By now, we all know that the future of work is autonomous, location-independent, skill-based, and increasingly creative. Studies predict that more than 50% of the US workforce will be freelance by 2020 and global GDP is expected to get a $2.7 trillion boost from “gig economy” roles by 2025.
At this point, we can continue to talk about trends, predictions, studies, and surveys -- or we can look at the people whose lives are already being transformed by the modern labor market.
By looking at real people who exemplify the future of work, we break the stereotypes that have been popularized by the mainstream media. We see that this type of work is no longer limited to web developers and bloggers. The workplace of the future is open to all kinds of industries: fashion, film production, translation, finance, writing, logistics, healthcare, tourism, management consulting, and music. Millions of contract employees, self-employed freelancers, location-independent entrepreneurs, remote employees, and part-time workers have created their own jobs, sometimes out of necessity as much as the desire to work from the beach.
These faces of the future of work are now also propagating their attitudes towards work as they hire their own employees and manage new companies with remote or freelance workers. It’s a cycle that will gradually free all of us from the Industrial Revolution models of work -- or hurl the unprepared office worker headfirst into an unrecognizable employment landscape.
It’s a reality check that forces us to recognize that the future of work is already here.
Silvan Jongerius, 33, Berlin, Germany
Originally from the Netherlands, Silvan Jongerius is the Founder and CEO of TwoTwoOne, a flight search engine that helps friends in different cities find the best place to meet. He started his first company when he was 19 and today makes his living from multiple income streams that he’s gradually built up over the past 14 years.
Jongerius says that although he is completely location independent and regularly works from Europe, Asia, or Central America, he still spends a significant amount of time in Europe’s start-up capital, Berlin, in order to maintain relationships that are essential to his businesses. Like many full-time employees, he also has to put in a degree of “face time” to be successful.
“I love my lifestyle because it lets me choose the optimal environment for every project I’m working on. I can be exactly where I need to be to get inspired. In the end, my work is about my output, not about the amount of hours I spend achieving it.”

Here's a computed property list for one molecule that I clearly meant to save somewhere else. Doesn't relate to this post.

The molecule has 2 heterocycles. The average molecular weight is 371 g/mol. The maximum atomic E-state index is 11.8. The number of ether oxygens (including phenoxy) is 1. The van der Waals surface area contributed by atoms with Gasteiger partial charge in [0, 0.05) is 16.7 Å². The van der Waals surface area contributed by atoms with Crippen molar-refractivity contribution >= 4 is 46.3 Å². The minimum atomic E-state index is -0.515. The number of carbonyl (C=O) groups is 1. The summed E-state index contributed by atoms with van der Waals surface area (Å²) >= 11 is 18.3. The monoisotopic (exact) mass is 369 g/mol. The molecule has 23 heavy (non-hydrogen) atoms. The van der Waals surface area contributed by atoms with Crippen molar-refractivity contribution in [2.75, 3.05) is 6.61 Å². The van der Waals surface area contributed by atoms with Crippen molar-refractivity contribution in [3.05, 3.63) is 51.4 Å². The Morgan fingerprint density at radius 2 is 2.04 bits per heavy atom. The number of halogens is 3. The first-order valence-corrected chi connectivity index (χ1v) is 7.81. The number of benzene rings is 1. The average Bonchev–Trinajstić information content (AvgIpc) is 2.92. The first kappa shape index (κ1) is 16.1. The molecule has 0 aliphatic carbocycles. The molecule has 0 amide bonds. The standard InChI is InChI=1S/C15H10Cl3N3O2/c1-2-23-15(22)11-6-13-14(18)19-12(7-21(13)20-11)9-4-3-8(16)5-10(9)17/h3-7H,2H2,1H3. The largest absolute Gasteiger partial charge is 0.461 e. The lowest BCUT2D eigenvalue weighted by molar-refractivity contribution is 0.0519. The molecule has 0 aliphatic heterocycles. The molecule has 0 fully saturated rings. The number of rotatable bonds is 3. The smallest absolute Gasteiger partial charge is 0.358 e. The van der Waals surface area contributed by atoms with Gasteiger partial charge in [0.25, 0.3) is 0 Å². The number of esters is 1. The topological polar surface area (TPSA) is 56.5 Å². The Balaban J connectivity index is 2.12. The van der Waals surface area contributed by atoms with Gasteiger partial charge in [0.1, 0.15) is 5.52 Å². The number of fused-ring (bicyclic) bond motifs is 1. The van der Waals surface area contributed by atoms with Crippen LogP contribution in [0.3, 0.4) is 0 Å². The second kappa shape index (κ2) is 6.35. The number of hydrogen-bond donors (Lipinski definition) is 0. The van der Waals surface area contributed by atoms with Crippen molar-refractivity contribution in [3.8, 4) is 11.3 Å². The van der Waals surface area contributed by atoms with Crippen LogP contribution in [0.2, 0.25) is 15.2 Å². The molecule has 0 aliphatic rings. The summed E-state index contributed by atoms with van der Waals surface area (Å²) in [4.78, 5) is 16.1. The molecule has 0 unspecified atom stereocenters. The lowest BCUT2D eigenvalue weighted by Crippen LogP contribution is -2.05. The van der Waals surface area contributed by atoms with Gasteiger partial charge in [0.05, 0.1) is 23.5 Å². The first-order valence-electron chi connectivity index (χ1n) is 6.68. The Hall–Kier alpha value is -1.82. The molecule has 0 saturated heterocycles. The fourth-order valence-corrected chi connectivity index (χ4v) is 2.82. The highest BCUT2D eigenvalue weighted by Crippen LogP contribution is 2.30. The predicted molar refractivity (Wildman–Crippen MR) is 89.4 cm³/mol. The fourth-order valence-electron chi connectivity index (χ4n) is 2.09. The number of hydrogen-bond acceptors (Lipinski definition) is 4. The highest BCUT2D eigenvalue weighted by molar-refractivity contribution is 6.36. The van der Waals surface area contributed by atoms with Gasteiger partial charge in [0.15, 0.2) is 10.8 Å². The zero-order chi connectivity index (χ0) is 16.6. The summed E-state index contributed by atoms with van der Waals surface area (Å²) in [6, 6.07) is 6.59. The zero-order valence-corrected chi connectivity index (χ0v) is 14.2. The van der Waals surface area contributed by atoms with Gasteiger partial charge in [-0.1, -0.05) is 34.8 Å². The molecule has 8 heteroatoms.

Diane Pulvino, 31, Raleigh, NC
Self-employed copywriter, Dianepulvino.com
While many independent workers choose this lifestyle for the flexibility to travel or for the sense of autonomy, others create their own jobs out of necessity.
"I graduated at one of the worst times in history, and I couldn't find a job in my field (communications) to save my life. Finally, I decided I'd have to create my own. I spent two years pounding the pavement: hanging up signs at local college campuses, posting to Craigslist, and working as a nanny to make money on the side. One day, the man whose child I babysat for said his start-up needed copywriters. Over time, I began to take on more work, and as the company grew, people began to leave. Those people moved to other companies, and those new companies also needed copywriting services. The old employees recommended me. Over time and through word of mouth, I’ve become able to sustain myself and earn enough to pay the mortgage by doing what I love: writing and editing. It also gives me the autonomy to spend time at home with my two sons.”
Marc Augustine, 34, Nicaragua
Marc Augustine came to the US from Trinidad in 2001 and became a digital nomad in 2005 -- way before the term was even coined.
Necessity also drove him into this lifestyle. After graduating from university, Marc married an American, which allowed him to stay in the US but didn’t allow him to work for an American company. A hustler by nature, Augustine launched a finance blog that started making money after a year and he now earns a full-time income as the CEO of a drop shipping service called DS Genie. He is also the Founder of Grind Camp, a home for like-minded independent workers who come to work and learn together in Nicaragua. He’s been living in Central America since 2010.
“I don’t like the term ‘digital nomad.’ It’s a buzzword that doesn’t fully express the extent to which this way of working is democratizing labor and changing the economy. It also doesn’t convey how hard we have to work -- this lifestyle requires way more discipline than most. I created this life for myself because, above all, I’m a problem-solver.”
Heather Backlas, 29, Buffalo, NY
Freelance contractor, television and film production; Marketing professional
Heather Backlas broke into Hollywood by walking onto the set of The Jersey Shore and asking for a job during a spontaneous trip to New Jersey back in 2012. Three days later, she started her first gig as a Production Assistant and has been moving up the industry ladder for the past five years.
“I see so many college graduates struggling to find a job in their field. Like them, I also couldn’t find one, so I created my own and I believe anyone can do the same. You can either have your dream job or you can work for someone else who has theirs. I’ve been freelancing for 7 years and my career continues to grow and expand in ways I never thought it could. Now I know anything is possible because I’m the driver of my career. I wish more people understood how much more fulfilling their jobs could be if they just took the wheel.”
Over the years, Backlas learned to go where the work was, shuffling between her hometown of Buffalo, NY and New York City to serve on the production teams of Law and Order, House Hunters, The Amazing Spiderman 2, Song One, and Orange is the New Black. She’s now working as the Production Coordinator on a new feature film.
While contract work in the film industry is nothing new, today’s gig economy has made it possible for Heather to also hold a professional role in marketing for a company based in Buffalo, one of the ways she’s able to float herself through the ups and downs of contract work. She serves as a brand ambassador, working full-time between films and part-time or not at all when she’s busy on set.